“How should we address issues regarding employee relations, conduct, and performance?”

This answer goes deeper than: “If X happens, do Y.” Strong employee relationships are built before the hire is made. Therefore, this question has a two-part answer: what happens before the hire and what happens after the hire.

Before the Hire

Solid employee management starts well before a hire takes place. By creating conditions to set employees up for success, employers are less likely to face disciplinary events down the line.

The first step is to establish clarity around the role, responsibilities, and its place within the organization. Write a clear job description outlining the role, responsibilities, attributes, and requirements needed to perform the position. This job description lays the groundwork for your recruiting requirements and interview questions and content. 

From there, ensure your training process is clear, concise, and accounts for all learning styles. Training processes should be written, shared with the new employee, trainer(s), and manager(s), so everyone has a clear understanding of the subject matter and timeframe for the training. Utilize multiple touchpoints along the way to ensure information is being retained and applied.

Tie your job description, role, and responsibilities to performance management assessments. Rating an employee on the responsibilities and expectations outlined during hiring and training sets a clear path for success. Many organizations find performing a 60- to 90-day initial review is a good opportunity to ensure everyone is aligned and meeting expectations.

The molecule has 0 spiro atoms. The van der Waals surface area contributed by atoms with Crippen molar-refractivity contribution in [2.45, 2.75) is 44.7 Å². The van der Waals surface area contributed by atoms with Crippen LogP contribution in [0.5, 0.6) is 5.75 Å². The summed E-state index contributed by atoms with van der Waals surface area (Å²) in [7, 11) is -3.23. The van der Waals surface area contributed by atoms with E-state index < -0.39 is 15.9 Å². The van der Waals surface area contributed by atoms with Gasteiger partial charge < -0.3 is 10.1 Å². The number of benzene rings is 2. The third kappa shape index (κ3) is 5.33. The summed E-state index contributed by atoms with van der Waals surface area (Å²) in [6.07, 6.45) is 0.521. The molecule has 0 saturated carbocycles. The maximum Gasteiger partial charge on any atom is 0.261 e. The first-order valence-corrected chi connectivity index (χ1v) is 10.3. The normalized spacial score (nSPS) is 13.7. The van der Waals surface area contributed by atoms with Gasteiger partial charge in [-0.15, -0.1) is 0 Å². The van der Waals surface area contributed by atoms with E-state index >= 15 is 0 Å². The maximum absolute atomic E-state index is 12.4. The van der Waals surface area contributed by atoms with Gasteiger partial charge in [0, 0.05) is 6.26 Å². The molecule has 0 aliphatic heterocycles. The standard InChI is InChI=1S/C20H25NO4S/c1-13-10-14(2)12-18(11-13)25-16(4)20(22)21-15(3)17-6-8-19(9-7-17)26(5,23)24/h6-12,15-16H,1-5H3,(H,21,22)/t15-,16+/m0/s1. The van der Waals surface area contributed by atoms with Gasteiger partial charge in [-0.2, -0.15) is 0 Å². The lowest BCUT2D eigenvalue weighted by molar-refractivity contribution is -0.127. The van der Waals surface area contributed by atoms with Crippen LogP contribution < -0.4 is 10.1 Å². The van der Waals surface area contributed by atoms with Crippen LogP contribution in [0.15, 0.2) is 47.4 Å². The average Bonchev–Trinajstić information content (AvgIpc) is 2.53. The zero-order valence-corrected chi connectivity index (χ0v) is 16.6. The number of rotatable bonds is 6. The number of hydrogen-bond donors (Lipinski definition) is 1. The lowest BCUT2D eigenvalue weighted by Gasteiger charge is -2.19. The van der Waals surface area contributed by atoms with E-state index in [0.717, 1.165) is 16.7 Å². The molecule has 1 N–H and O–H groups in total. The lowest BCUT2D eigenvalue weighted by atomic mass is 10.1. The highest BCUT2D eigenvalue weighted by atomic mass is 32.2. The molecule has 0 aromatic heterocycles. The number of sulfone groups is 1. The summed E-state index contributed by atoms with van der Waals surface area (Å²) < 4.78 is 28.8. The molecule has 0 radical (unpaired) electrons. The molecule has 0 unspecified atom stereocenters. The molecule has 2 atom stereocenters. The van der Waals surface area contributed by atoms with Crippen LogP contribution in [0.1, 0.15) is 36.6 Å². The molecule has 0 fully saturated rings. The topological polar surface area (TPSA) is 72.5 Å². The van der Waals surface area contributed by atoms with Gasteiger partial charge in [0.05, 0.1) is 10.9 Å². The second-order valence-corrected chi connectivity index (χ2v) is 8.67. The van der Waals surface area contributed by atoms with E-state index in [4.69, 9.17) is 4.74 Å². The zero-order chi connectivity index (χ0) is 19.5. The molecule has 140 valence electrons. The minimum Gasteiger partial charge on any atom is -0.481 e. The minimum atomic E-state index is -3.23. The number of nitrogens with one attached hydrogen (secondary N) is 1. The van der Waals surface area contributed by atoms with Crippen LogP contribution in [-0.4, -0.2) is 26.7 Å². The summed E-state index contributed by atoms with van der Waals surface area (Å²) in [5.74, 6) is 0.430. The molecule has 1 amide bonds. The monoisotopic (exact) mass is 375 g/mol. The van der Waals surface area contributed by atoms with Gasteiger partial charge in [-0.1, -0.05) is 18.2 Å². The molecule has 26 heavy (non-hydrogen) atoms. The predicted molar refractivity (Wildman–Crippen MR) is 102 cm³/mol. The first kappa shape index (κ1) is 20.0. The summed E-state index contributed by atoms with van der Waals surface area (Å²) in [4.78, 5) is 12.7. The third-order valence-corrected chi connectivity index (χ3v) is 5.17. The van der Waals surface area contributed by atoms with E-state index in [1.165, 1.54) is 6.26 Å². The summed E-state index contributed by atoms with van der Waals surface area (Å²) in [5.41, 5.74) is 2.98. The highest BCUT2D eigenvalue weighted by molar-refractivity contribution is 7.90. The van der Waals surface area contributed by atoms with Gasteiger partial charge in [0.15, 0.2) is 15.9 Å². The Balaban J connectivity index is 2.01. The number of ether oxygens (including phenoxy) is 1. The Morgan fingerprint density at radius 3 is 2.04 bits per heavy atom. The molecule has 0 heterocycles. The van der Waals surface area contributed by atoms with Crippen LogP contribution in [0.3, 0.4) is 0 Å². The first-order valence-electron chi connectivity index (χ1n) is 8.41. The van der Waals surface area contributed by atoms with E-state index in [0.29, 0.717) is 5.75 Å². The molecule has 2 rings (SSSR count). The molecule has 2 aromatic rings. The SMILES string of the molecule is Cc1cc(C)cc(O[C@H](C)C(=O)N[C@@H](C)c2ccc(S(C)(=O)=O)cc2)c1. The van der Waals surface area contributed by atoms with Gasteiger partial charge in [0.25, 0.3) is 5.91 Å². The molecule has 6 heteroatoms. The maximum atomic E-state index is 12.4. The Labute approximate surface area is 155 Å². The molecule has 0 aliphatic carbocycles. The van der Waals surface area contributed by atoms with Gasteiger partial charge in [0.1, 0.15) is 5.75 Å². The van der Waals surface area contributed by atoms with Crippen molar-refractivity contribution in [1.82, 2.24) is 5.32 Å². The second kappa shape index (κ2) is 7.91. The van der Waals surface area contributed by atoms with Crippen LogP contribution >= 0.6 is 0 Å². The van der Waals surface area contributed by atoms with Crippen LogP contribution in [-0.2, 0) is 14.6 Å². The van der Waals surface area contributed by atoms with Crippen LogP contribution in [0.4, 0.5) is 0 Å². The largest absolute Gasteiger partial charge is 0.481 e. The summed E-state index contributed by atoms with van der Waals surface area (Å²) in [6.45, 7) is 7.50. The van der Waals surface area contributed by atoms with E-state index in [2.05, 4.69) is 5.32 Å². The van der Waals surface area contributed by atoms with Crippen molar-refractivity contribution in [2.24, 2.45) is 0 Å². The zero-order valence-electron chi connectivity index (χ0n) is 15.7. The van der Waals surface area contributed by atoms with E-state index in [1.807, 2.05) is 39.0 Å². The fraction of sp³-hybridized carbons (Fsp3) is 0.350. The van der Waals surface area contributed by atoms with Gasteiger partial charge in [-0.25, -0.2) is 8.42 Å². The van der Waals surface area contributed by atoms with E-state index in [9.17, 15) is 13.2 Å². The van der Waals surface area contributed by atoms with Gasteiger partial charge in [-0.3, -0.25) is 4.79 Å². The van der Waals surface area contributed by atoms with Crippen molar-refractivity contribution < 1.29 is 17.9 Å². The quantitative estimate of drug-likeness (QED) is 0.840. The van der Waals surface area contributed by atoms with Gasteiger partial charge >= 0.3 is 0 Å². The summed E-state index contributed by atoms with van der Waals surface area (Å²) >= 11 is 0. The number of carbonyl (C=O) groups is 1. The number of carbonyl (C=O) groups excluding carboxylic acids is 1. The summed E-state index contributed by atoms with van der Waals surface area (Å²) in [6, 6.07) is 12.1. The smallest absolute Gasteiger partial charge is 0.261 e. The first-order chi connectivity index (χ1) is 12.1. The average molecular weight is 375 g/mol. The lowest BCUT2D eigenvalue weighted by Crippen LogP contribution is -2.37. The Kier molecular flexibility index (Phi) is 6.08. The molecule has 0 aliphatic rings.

After the Hire

If performance, conduct, or engagement become an issue, this could be time to consider applying progressive discipline or corrective action. A small lag in performance should be considered carefully before applying any discipline, as it may be related to training rather than effort.

To address employee conduct or ongoing performance issues, following a progressive discipline policy makes more sense. This could take the form of a Record of Conversation, written warning, Performance Improvement Plan (PiP), final written warning, or even termination in cases of gross misconduct.

Moving to termination should be approached systematically and methodically. Employees should be made aware of any lack of performance or conduct in writing early on with an opportunity to improve during a set period.

Terminating an employee without following the appropriate steps and process can create unnecessary risk and liability.

Consult with HR Experts

Managing employees requires close consideration and thoughtful action both before hiring and during day-to-day operations. For many employers, implementing a sound employee management strategy means revising aging company policies or establishing new policies altogether.

Careful policy application and sufficient documentation are key to ensuring your organization remains protected during difficult circumstances. Working closely with the HR experts at your PEO company or legal counsel will ensure you take appropriate action, even in unfamiliar situations.

When was the last time you updated your workplace conduct policies? Our HR experts will ensure they are comprehensive and compliant.